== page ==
896 F2d 548 Wr Grace Company v. Sc Loveland Co Inc

896 F.2d 548

1990 A.M.C. 2515

W.R. GRACE & COMPANY, Plaintiff-Appellee,
S.C. LOVELAND CO., INC.; Quaker Tugs, Inc., in personam,
TUG GENERAL LEE, her engines, boilers, etc., in rem, Defendant,
W.R. GRACE & COMPANY, Plaintiff-Appellant,
S.C. LOVELAND CO., INC.; Quaker Tugs, Inc., in personam;
Tug General Lee, her engines, boilers, etc., in
rem, Defendants-Appellees,

Nos. 88-1311, 88-1318.

United States Court of Appeals, Fourth Circuit.

Argued: April 11, 1989.
Decided: Jan. 31, 1990.

Unpublished Disposition
NOTICE: Fourth Circuit I.O.P. 36.6 states that citation of unpublished dispositions is disfavored except for establishing res judicata, estoppel, or the law of the case and requires service of copies of cited unpublished dispositions of the Fourth Circuit.

Edward V. Cattell, Jr. (Clark, Ladner, Fortenbaugh & Young; Robert M. Hughes, III, Hunton & Williams, on brief), for appellant.

Guilford D. Ware (Joan E. Mahoney, Crenshaw & Ware; Richard W. Stone, II, Waesche, Sheinbaum & O'Regan, on brief); Waverly Lee Berkley, III (R. Arthur Jett, Jr., Jett, Berkley, Furr & Bouffard, on brief), for appellees.

Before MURNAGHAN and WILKINSON, Circuit Judges, and HAYNSWORTH,* Senior Circuit Judge.


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The large, unmanned barge Loveland 3402 under tow by the Tug General Lee put to sea on a voyage from Norfolk, Virginia, to Puerto Rico. On a previous voyage a serious problem of flooding of the bow rake tank had been encountered. Repairs were effected that proved inadequate on an ocean voyage in wintery seas. The barge again took on water in the bow rake tank and, apparently, in the port wing tanks. She was down in the bow and listing to port before she finally capsized and ultimately sank taking with her her cargo of ammonium sulfate owned by Grace.


In consequence of the sinking, W.R. Grace & Company brought this suit in admiralty against S.C. Loveland Co., Inc., owner of the barge, Quaker Tugs, Inc., the owner of the tug, and against the tug in rem.


Loveland did not deny its liability, but sought reformation of the charter party to include a limitation of its liability to $25,000 per shipment.


The district court awarded Grace the full value of the cargo, but declined to award prejudgment interest or to award judgment in rem against the tug. These cross appeals followed.


We affirm the award of full damages to Grace, but remand with directions to award prejudgment interest and to grant a judgment in rem against the tug.



On the previous voyage of the barge, there had been serious breaches of her watertight integrity. She had taken on a cargo of coal at Newport News, Virginia, for transportation to Portland, Maine. As she proceeded under tow of the General Lee, she was seen to be down at the bow. She was ordered into port at New York where a temporary repair of a crack in the bottom of the bow rake tank was effected. She was ordered to proceed through the relatively protected waters of the inner route through Long Island Sound and the Cape Cod Canal. Upon arrival at Portland, she was so far down in the bow that her forward deck was under water instead of having several feet of free board. There, it was found that the bow rake tank and the No. 1 port wing tank were completely full of water. The forward cargo hold was half full of water, and there was water in both the No. 1 and No. 2 inner bottom tanks.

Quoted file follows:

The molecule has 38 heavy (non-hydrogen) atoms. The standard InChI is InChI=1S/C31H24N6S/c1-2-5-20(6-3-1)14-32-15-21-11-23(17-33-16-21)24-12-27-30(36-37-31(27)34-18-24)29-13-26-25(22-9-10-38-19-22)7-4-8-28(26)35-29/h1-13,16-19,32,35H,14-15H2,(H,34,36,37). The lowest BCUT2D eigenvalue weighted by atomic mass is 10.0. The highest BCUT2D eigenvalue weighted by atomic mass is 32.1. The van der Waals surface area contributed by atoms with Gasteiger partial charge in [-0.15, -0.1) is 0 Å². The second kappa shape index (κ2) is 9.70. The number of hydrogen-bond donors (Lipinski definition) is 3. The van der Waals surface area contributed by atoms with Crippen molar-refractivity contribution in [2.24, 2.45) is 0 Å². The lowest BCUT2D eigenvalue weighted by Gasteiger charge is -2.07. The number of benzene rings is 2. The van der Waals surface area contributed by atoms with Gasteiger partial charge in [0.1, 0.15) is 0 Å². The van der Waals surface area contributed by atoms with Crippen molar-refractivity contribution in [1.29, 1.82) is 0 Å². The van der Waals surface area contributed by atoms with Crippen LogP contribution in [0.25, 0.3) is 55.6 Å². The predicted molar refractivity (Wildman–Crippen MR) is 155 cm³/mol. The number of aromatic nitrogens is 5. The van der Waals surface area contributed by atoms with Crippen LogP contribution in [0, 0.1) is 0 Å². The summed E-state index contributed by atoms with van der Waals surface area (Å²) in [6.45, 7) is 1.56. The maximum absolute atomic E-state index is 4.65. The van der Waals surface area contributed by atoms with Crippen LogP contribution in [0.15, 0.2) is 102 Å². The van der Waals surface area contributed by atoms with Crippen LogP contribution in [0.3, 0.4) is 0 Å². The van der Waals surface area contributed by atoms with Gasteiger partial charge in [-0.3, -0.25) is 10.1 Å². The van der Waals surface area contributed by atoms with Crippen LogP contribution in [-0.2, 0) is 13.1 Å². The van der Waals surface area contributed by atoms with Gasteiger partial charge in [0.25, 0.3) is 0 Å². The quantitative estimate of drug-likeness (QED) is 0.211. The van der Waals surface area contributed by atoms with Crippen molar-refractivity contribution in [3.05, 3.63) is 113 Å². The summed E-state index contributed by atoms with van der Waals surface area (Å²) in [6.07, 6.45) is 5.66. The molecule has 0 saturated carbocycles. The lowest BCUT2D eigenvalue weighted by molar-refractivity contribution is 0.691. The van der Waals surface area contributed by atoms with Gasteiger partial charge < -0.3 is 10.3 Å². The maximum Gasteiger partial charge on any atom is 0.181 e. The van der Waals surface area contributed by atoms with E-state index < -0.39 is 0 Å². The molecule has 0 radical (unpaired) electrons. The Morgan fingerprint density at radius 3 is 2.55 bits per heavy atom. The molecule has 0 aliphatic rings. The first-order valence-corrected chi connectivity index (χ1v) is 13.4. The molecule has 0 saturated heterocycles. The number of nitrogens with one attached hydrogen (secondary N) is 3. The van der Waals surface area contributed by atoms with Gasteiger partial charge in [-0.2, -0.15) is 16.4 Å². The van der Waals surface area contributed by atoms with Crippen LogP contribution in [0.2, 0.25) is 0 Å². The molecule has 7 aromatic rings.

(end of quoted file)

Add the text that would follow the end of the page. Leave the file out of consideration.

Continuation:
Further repairs were attempted in Philadelphia at Loveland's home port facilities, but without dry-docking for access to the bottom plates from outside.

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She was then dispatched to Hopewell, Virginia, to pick up a cargo of ammonium sulfate.


At Hopewell, it was found that there was water in the No. 2 inner bottom tank of the barge and that there was a hole in the bottom. A temporary pump was rigged.


While in Hopewell to take on her cargo representatives of the American Bureau of Shipping came aboard for an annual hull survey and load line inspection. Neither the Coast Guard nor the Bureau had been informed of the serious flooding problems that had been encountered during the preceding voyage, and the inspecting representatives were not told of the then unrepaired hole in the No. 2 inner bottom tank. They made a walk around inspection of the barge and found two cracked plates at the stern near the deck line. They required that those plates be repaired at Norfolk before the flotilla sailed for Puerto Rico, but, uninformed that any flooding problems had been encountered in any of the void spaces, the inspectors did not enter those spaces.


At Norfolk the cracked plates at the stern were repaired as was the hole in the No. 2 inner bottom tank.


She was overloaded at Hopewell, so 471 short tons of ammonium sulfate were discharged at Norfolk, leaving 9,371 short tons, of which 3,800 tons were to be discharged in San Juan, Puerto Rico and the remaining 5,571 tons were to be discharged at Guanica, Puerto Rico.